Minority influence: The minority have to stay consistent in their beliefs and persuade the majority to change their position. This involves the majority internalising the beliefs of the minority, often a long process. Minority influence is a form of social influence where people reject the norms of a group and move to the position of a minority.

2. Informational Social Influence - Similar to internalisation. Individuals go along with the majority becasue they think their point of view is genuinely right, we conform both publicly and privately. Often occurs when we are unsure of the correct behaviour in a situation, and we believe others to be the experts. We conform because we want to be right.

3. Social Impact Theory - People are more likely to conform when there is a larger majority of people telling them that something is right (Asch). As time goes on and the minority deviants lessen it becomes even more difficult to resist conforming. The group or idea is from a person who is in a position of authority, we identify with the group that is trying to persuade us.

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Obedience to Authority

Milgram (1963) wanted to find out why members of Hitler's party had been so compliant in obeying orders to put people to death. Milgram planned an experiment where each participant believed they were taking part in a study to investigate whether punishment would improve learning and memory. The participant was to ask the learner questiosn, each incorrect answer was punished with an electric shock, beginning at 15 volts going up by 15 volts for every incorrect answer up to 450 volts. The learner stated he had a mild heart condition. 65% went to last switch applied a 450 volt shock to the learner. Milgram asked 40 pscyhiatrists to predict the results. They said that less than 1% would go all the way, and that those who did would be psychopathic sadists.

Milgram's situational factors of obedience: proximity of victim, proximity of authority figure, the prescence of allies and increasing the teacher's discretion.

Ethical issues =

  • Deception and lack of informed consent (deceived participants by saying he was studying the effects of punishment on learning, denied participant right to informed consent)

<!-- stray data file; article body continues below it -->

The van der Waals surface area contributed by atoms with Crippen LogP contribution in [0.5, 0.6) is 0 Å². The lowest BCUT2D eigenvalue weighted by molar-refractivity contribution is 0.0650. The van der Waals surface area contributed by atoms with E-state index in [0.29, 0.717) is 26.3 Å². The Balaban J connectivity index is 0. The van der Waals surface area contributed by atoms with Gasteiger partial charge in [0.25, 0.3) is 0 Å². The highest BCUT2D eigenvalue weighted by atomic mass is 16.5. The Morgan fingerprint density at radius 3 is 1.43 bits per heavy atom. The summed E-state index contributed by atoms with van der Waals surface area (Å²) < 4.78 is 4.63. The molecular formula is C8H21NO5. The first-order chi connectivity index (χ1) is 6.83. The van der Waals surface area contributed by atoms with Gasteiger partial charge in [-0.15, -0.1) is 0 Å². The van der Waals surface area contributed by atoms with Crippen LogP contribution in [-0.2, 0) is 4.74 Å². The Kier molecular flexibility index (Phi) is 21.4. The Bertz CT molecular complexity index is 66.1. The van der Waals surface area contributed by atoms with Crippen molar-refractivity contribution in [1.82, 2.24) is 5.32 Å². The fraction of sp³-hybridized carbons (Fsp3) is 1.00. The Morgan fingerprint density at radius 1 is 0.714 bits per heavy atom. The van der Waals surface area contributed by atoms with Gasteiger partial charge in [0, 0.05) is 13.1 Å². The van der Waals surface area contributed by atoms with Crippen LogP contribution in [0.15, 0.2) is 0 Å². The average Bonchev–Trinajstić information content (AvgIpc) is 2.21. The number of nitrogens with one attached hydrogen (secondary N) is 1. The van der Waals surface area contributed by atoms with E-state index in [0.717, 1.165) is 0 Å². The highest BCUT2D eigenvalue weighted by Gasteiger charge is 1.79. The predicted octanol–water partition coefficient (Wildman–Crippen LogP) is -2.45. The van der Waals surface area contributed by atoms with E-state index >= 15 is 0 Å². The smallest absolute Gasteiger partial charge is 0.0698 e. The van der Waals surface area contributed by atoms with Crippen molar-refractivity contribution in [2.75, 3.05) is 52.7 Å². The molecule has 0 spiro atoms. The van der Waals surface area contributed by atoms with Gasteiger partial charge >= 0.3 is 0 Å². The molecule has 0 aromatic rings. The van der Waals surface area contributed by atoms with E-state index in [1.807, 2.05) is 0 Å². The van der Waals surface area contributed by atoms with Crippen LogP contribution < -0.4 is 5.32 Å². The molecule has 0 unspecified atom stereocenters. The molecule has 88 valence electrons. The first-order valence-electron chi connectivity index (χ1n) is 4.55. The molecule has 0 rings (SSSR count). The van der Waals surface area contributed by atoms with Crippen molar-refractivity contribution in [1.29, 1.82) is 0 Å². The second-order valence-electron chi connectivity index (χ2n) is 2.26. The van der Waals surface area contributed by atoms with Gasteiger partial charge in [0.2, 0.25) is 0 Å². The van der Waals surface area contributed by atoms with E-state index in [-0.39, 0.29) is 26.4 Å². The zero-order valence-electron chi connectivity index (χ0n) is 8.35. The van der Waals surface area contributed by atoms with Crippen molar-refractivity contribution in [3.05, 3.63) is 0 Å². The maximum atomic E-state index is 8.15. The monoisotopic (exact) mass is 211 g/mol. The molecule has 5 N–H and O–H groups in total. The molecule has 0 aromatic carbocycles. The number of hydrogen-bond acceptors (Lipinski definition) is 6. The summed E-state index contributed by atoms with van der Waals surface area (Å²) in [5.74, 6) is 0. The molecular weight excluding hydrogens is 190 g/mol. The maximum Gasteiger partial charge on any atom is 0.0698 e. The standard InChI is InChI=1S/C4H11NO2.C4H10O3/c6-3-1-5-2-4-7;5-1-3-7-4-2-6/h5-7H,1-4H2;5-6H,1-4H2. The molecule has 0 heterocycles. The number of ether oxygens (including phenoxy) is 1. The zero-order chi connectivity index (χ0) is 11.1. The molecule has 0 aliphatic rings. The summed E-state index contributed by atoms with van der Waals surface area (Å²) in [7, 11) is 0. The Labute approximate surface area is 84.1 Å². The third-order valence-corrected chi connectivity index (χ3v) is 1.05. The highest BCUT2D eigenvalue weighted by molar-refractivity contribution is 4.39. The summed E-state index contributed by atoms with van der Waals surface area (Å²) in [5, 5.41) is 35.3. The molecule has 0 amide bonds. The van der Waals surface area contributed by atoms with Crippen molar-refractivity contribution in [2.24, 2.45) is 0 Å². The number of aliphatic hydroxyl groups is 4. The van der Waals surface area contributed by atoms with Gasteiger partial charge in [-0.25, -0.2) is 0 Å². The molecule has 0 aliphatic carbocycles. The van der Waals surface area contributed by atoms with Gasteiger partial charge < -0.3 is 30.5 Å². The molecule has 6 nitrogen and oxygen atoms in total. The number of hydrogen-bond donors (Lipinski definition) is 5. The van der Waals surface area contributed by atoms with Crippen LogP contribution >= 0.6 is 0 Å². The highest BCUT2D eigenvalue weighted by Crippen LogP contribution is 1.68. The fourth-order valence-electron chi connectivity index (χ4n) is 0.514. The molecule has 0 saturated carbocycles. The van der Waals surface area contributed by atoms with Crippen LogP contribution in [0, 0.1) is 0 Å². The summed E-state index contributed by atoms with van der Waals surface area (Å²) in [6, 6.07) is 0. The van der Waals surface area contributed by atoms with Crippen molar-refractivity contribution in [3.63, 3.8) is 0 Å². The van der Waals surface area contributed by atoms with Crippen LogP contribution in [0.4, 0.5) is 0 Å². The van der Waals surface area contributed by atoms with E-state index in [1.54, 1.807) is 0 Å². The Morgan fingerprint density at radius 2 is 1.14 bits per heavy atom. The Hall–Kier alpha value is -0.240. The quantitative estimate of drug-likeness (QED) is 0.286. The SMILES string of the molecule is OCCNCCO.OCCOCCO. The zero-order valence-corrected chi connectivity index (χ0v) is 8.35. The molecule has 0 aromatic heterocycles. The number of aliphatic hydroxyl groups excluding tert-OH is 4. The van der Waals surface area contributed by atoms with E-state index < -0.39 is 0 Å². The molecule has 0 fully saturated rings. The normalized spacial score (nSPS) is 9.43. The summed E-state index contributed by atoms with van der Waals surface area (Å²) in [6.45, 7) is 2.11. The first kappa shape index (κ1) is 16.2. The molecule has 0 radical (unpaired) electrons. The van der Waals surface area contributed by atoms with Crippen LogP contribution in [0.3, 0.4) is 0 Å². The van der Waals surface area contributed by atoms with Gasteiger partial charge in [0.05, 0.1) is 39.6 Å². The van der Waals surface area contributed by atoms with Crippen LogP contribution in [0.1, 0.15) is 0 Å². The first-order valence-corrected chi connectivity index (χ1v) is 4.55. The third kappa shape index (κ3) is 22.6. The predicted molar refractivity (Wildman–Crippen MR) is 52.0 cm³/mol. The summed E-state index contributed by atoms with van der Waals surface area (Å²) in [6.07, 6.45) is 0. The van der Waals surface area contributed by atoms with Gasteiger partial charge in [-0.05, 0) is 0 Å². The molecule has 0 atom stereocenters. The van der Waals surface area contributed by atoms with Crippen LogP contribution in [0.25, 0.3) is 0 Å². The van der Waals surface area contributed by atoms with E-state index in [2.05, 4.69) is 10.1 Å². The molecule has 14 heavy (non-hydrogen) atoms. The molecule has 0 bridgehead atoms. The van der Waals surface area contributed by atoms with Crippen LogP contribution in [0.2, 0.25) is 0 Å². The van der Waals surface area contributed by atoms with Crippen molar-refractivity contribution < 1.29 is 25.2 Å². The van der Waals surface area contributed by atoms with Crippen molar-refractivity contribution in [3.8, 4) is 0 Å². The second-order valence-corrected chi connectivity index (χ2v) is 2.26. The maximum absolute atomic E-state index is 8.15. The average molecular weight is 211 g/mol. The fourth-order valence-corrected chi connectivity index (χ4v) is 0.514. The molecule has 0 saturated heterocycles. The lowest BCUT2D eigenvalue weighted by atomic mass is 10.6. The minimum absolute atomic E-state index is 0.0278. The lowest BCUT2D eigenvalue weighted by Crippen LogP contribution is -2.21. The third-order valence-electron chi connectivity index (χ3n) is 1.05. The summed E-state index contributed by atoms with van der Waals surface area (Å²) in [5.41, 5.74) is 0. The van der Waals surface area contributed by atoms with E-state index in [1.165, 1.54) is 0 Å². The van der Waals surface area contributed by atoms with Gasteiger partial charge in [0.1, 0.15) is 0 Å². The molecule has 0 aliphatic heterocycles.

• Right to withdraw (unclear to what extent participant had the right to withdraw)
  • Protection from physiological harm (Baumring 1964 claimed Milgram put his participants under great emotional strain that was unjustified. Months after the experiment, Milgram sent a questionnaire to participants asking them to reflect on experience, only 1.5% said they were angered.
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Obedience to Authority

Realism: Ome & Holland (1968) questioned the internal validity of Milgram’s research. They said that participants saw through the deception and were just pretending it was what was expected of them, that peopel know that no real harm would be inflicted in an experiment. Holland replicated and 75% did not believe the decption. They claimed that the results were only relevant in a research situation

Generalisability: Hofling et al (1966) carried out a study in a hospital involving 22 nurses. An unknown doctor (confederate) called up and instructed nurse to administer 20mg of medication, when the maximum dosage is 10mg & he said he’d complete all authorisation paperwork when he arrived. 21 out of 22 nurses obeyed.

Obedience Alibi (Mandel 1998) – proximity of victim: reserve police battalion 101 (1942) ordered to kill jews using close physical proximity, a small minority agreed to be reassigned. Proximity of the authority figure: in the above killings, the killers were left alone with the victims without authority. Prescence of allies: the killers were aware that several peers had been assigned to other duties, yet continued to kill till the massacre was over. Increasing the teacher’s discretion: the killers killed in a brutal way, didnt lessen pain of victims. Similar to milgrim, the killers enjoyed power over victims.

Why do people obey( Milgrim 1974) Gradual commitment, agentic shift, the role of buffers & justifying obedience: good for science .

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Explanations of Why People Obey

Criticising milgrim's explanation for obedience

  • Monocausal Emphasis: Mandel (1998) suggests that by focusing on obedience as explaining the atrocities carried out in the Holocaust, Milgrim is overlookign other explanations. However, Goldhagen (1996) argues that there is other anti-semitism motivations other than obedience in the form of voluntary cruelty to Jews by Ordinary Germans.
  • Agentic Shift: Milgrim composed his study to the Police Battalion (Browning 1992). However this was over 4 years, where as Milgrim's study was only half an hour. Also, Milgrim's participants were told that the shocks may be painful, but would not cause permanent tissue damage.